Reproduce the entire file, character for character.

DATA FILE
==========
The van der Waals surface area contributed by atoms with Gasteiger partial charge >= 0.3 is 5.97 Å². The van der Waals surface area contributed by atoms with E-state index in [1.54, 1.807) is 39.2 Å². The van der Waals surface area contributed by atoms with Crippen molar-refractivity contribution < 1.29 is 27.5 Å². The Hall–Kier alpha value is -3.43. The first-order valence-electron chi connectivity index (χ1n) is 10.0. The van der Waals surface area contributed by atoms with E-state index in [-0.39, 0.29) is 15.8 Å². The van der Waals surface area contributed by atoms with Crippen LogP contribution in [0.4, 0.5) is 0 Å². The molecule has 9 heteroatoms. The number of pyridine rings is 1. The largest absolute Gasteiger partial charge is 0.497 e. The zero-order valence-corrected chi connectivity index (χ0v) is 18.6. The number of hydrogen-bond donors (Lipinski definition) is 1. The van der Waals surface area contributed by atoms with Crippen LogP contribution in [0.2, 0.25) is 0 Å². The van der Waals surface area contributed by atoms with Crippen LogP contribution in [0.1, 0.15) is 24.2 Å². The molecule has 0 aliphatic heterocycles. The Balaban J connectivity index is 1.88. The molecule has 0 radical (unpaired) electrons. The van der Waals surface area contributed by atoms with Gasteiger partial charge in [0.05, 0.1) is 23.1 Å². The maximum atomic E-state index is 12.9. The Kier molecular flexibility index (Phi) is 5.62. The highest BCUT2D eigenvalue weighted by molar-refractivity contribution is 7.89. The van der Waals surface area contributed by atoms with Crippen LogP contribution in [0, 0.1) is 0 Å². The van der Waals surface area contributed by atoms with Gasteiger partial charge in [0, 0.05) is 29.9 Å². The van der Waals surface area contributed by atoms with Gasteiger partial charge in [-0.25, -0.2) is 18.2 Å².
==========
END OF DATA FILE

The van der Waals surface area contributed by atoms with Gasteiger partial charge >= 0.3 is 5.97 Å². The van der Waals surface area contributed by atoms with E-state index in [1.54, 1.807) is 39.2 Å². The van der Waals surface area contributed by atoms with Crippen molar-refractivity contribution < 1.29 is 27.5 Å². The Hall–Kier alpha value is -3.43. The first-order valence-electron chi connectivity index (χ1n) is 10.0. The van der Waals surface area contributed by atoms with E-state index in [-0.39, 0.29) is 15.8 Å². The van der Waals surface area contributed by atoms with Crippen LogP contribution in [0.4, 0.5) is 0 Å². The molecule has 9 heteroatoms. The number of pyridine rings is 1. The largest absolute Gasteiger partial charge is 0.497 e. The zero-order valence-corrected chi connectivity index (χ0v) is 18.6. The number of hydrogen-bond donors (Lipinski definition) is 1. The van der Waals surface area contributed by atoms with Crippen LogP contribution in [0.2, 0.25) is 0 Å². The van der Waals surface area contributed by atoms with Crippen LogP contribution in [0.1, 0.15) is 24.2 Å². The molecule has 0 aliphatic heterocycles. The Balaban J connectivity index is 1.88. The molecule has 0 radical (unpaired) electrons. The van der Waals surface area contributed by atoms with Gasteiger partial charge in [0.05, 0.1) is 23.1 Å². The maximum atomic E-state index is 12.9. The Kier molecular flexibility index (Phi) is 5.62. The highest BCUT2D eigenvalue weighted by molar-refractivity contribution is 7.89. The van der Waals surface area contributed by atoms with Crippen LogP contribution in [0, 0.1) is 0 Å². The van der Waals surface area contributed by atoms with Gasteiger partial charge in [0, 0.05) is 29.9 Å². The van der Waals surface area contributed by atoms with Gasteiger partial charge in [-0.25, -0.2) is 18.2 Å².